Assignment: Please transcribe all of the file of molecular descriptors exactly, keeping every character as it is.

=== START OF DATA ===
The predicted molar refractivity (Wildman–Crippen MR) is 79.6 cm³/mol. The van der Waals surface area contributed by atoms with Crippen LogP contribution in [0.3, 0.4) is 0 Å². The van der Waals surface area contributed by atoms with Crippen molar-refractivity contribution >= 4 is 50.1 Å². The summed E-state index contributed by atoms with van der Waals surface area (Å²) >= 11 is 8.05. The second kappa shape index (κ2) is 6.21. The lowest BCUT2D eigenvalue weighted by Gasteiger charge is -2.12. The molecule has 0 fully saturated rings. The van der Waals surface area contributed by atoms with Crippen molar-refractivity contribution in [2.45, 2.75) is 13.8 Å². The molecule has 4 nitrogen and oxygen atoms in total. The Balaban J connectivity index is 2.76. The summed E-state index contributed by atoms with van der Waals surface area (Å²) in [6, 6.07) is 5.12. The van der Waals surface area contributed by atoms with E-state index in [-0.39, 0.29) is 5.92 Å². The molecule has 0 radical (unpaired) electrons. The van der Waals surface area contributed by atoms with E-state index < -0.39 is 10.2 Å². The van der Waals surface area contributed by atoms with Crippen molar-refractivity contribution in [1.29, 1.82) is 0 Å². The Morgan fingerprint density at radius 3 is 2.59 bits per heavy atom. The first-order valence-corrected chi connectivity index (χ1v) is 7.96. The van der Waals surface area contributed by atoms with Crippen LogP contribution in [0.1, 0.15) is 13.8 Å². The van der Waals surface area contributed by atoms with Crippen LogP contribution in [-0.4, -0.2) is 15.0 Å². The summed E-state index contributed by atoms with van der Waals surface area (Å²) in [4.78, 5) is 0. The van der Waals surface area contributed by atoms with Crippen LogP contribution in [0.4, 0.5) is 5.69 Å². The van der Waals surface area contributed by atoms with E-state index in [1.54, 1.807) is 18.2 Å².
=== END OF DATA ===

The predicted molar refractivity (Wildman–Crippen MR) is 79.6 cm³/mol. The van der Waals surface area contributed by atoms with Crippen LogP contribution in [0.3, 0.4) is 0 Å². The van der Waals surface area contributed by atoms with Crippen molar-refractivity contribution >= 4 is 50.1 Å². The summed E-state index contributed by atoms with van der Waals surface area (Å²) >= 11 is 8.05. The second kappa shape index (κ2) is 6.21. The lowest BCUT2D eigenvalue weighted by Gasteiger charge is -2.12. The molecule has 0 fully saturated rings. The van der Waals surface area contributed by atoms with Crippen molar-refractivity contribution in [2.45, 2.75) is 13.8 Å². The molecule has 4 nitrogen and oxygen atoms in total. The Balaban J connectivity index is 2.76. The summed E-state index contributed by atoms with van der Waals surface area (Å²) in [6, 6.07) is 5.12. The van der Waals surface area contributed by atoms with E-state index in [-0.39, 0.29) is 5.92 Å². The molecule has 0 radical (unpaired) electrons. The van der Waals surface area contributed by atoms with E-state index < -0.39 is 10.2 Å². The van der Waals surface area contributed by atoms with Crippen molar-refractivity contribution in [1.29, 1.82) is 0 Å². The Morgan fingerprint density at radius 3 is 2.59 bits per heavy atom. The first-order valence-corrected chi connectivity index (χ1v) is 7.96. The van der Waals surface area contributed by atoms with Crippen LogP contribution in [0.1, 0.15) is 13.8 Å². The van der Waals surface area contributed by atoms with Crippen LogP contribution in [-0.4, -0.2) is 15.0 Å². The summed E-state index contributed by atoms with van der Waals surface area (Å²) in [4.78, 5) is 0. The van der Waals surface area contributed by atoms with Crippen LogP contribution in [0.4, 0.5) is 5.69 Å². The van der Waals surface area contributed by atoms with E-state index in [1.54, 1.807) is 18.2 Å².